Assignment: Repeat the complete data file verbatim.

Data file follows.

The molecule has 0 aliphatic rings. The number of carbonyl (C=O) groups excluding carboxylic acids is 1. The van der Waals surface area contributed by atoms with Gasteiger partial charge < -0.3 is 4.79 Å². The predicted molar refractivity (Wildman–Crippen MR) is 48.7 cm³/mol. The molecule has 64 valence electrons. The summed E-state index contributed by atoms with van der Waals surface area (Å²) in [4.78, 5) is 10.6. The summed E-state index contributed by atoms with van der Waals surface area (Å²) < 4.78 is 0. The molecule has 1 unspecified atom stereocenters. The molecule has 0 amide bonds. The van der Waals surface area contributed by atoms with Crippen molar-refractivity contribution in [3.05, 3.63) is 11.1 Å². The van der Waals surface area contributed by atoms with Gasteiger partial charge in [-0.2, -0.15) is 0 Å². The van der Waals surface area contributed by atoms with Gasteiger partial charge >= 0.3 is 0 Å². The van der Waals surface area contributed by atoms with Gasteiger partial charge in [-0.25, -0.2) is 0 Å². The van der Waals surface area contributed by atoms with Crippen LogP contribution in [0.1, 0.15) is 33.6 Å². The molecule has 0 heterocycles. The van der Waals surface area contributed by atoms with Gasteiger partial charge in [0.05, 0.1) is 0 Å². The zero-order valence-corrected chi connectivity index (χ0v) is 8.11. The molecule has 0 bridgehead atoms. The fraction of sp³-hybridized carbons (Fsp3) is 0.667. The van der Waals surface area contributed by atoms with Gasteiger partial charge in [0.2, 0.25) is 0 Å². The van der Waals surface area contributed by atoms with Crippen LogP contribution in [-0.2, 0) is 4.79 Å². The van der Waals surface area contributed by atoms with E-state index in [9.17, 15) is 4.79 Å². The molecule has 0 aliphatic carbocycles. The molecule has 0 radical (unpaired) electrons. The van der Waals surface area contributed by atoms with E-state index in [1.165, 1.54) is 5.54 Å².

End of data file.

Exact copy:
The molecule has 0 aliphatic rings. The number of carbonyl (C=O) groups excluding carboxylic acids is 1. The van der Waals surface area contributed by atoms with Gasteiger partial charge < -0.3 is 4.79 Å². The predicted molar refractivity (Wildman–Crippen MR) is 48.7 cm³/mol. The molecule has 64 valence electrons. The summed E-state index contributed by atoms with van der Waals surface area (Å²) in [4.78, 5) is 10.6. The summed E-state index contributed by atoms with van der Waals surface area (Å²) < 4.78 is 0. The molecule has 1 unspecified atom stereocenters. The molecule has 0 amide bonds. The van der Waals surface area contributed by atoms with Crippen molar-refractivity contribution in [3.05, 3.63) is 11.1 Å². The van der Waals surface area contributed by atoms with Gasteiger partial charge in [-0.2, -0.15) is 0 Å². The van der Waals surface area contributed by atoms with Gasteiger partial charge >= 0.3 is 0 Å². The van der Waals surface area contributed by atoms with Gasteiger partial charge in [-0.25, -0.2) is 0 Å². The van der Waals surface area contributed by atoms with Crippen LogP contribution in [0.1, 0.15) is 33.6 Å². The molecule has 0 heterocycles. The van der Waals surface area contributed by atoms with Gasteiger partial charge in [0.05, 0.1) is 0 Å². The zero-order valence-corrected chi connectivity index (χ0v) is 8.11. The molecule has 0 bridgehead atoms. The fraction of sp³-hybridized carbons (Fsp3) is 0.667. The van der Waals surface area contributed by atoms with Gasteiger partial charge in [0.2, 0.25) is 0 Å². The van der Waals surface area contributed by atoms with Crippen LogP contribution in [-0.2, 0) is 4.79 Å². The van der Waals surface area contributed by atoms with E-state index in [9.17, 15) is 4.79 Å². The molecule has 0 aliphatic carbocycles. The molecule has 0 radical (unpaired) electrons. The van der Waals surface area contributed by atoms with E-state index in [1.165, 1.54) is 5.54 Å².